A primary aspect of the CARES Act was the Paycheck Protection Program. It is so popular that additional funds were appropriated for it. The essence of PPP is that a business borrows from the SBA based on 2.5 months of last year’s payroll. If it spends the money within eight weeks on payroll and certain other expenses such as rent, the loan is forgiven. Please see our earlier newsletters or visit our website HERE for further background on the PPP Loan or assistance in navigating this process.
Normally when a loan is forgiven, it results in income to the taxpayer. The CARES Act indicates that is explicitly not the case with the forgiveness of a PPP loan. This gave PPP an extra attraction compared to letting employees collect unemployment, possibly supplementing that with relief payments deductible under Section 139 that would not be taxable to the employees.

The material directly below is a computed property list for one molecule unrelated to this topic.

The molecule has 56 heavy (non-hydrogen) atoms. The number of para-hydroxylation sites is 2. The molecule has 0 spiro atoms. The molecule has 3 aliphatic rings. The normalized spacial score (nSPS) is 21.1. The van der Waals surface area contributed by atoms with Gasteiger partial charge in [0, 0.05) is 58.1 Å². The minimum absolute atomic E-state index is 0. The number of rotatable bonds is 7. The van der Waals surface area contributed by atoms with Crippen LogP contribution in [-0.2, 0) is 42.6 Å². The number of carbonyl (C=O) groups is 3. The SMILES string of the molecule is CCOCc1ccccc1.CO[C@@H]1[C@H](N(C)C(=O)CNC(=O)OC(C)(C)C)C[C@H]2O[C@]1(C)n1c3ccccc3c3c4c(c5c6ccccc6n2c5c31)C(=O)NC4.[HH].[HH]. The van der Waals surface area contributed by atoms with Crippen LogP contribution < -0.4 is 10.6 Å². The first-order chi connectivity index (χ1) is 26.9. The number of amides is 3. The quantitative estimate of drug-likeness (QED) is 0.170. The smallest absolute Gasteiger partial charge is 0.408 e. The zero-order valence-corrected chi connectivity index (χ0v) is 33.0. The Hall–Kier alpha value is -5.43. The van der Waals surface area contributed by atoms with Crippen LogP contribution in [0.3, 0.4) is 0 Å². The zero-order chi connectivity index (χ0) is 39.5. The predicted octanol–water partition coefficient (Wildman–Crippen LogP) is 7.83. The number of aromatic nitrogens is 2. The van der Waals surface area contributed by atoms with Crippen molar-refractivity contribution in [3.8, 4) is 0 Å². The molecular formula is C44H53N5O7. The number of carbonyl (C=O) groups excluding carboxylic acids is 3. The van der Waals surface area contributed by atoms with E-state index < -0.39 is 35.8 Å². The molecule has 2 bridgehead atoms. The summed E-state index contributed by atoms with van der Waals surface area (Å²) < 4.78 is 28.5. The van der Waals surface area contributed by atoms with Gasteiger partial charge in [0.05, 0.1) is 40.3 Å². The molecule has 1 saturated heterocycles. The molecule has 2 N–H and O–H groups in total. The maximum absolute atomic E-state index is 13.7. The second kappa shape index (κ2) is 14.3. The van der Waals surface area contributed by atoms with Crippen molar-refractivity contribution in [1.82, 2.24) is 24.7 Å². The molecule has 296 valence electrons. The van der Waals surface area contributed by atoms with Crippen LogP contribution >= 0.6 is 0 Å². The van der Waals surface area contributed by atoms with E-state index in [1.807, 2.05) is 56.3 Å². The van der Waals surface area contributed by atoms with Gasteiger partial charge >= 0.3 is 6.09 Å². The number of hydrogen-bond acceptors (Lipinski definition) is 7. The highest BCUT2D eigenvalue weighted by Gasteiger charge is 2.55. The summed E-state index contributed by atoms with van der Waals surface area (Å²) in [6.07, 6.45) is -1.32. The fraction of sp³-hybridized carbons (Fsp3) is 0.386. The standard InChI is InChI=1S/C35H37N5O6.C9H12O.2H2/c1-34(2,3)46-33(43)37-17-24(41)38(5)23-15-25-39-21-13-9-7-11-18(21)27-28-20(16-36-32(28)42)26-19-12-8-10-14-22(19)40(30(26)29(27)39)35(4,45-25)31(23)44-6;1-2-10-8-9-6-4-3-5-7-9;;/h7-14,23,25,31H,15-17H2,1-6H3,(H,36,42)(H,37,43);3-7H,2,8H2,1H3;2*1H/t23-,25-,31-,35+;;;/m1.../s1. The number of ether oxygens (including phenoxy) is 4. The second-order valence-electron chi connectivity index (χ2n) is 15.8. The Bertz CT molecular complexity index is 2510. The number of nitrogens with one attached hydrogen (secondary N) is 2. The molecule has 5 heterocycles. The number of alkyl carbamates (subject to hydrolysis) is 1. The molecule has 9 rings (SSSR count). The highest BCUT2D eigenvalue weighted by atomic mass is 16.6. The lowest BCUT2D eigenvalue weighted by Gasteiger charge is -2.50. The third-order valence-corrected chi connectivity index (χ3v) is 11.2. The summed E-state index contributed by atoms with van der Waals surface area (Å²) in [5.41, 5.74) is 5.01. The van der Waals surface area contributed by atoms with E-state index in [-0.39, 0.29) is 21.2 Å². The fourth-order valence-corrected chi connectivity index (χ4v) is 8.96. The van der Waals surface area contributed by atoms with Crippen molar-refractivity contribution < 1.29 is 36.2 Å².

However, it was identified by some that code Section 265 denies a deduction for otherwise allowable expenses that are allocable to exempt income. The IRS was aware of this and finally provided a ruling in Notice 2020-32 which states:
“Specifically, this notice clarifies that no deduction is allowed under the Internal Revenue Code (Code) for an expense that is otherwise deductible if the payment of the expense results in forgiveness of a covered loan pursuant to section 1106(b) of the Coronavirus Aid, Relief, and Economic Security Act (CARES Act)”
This reduces some of the incentive to use PPP over unemployment if you really have nothing for people to do. There is the matter of what your future unemployment rate might be, but modelling that is very challenging.
Most likely, this ruling will be challenged in court unless Congress provides clarification. Until that time, the PPP can still be an effective tool to provide some much needed cash-flow even though the full tax impacts may not be hashed out yet.
Visit our COVID-19 Resource Page for more information regarding the PPP Loan forgiveness.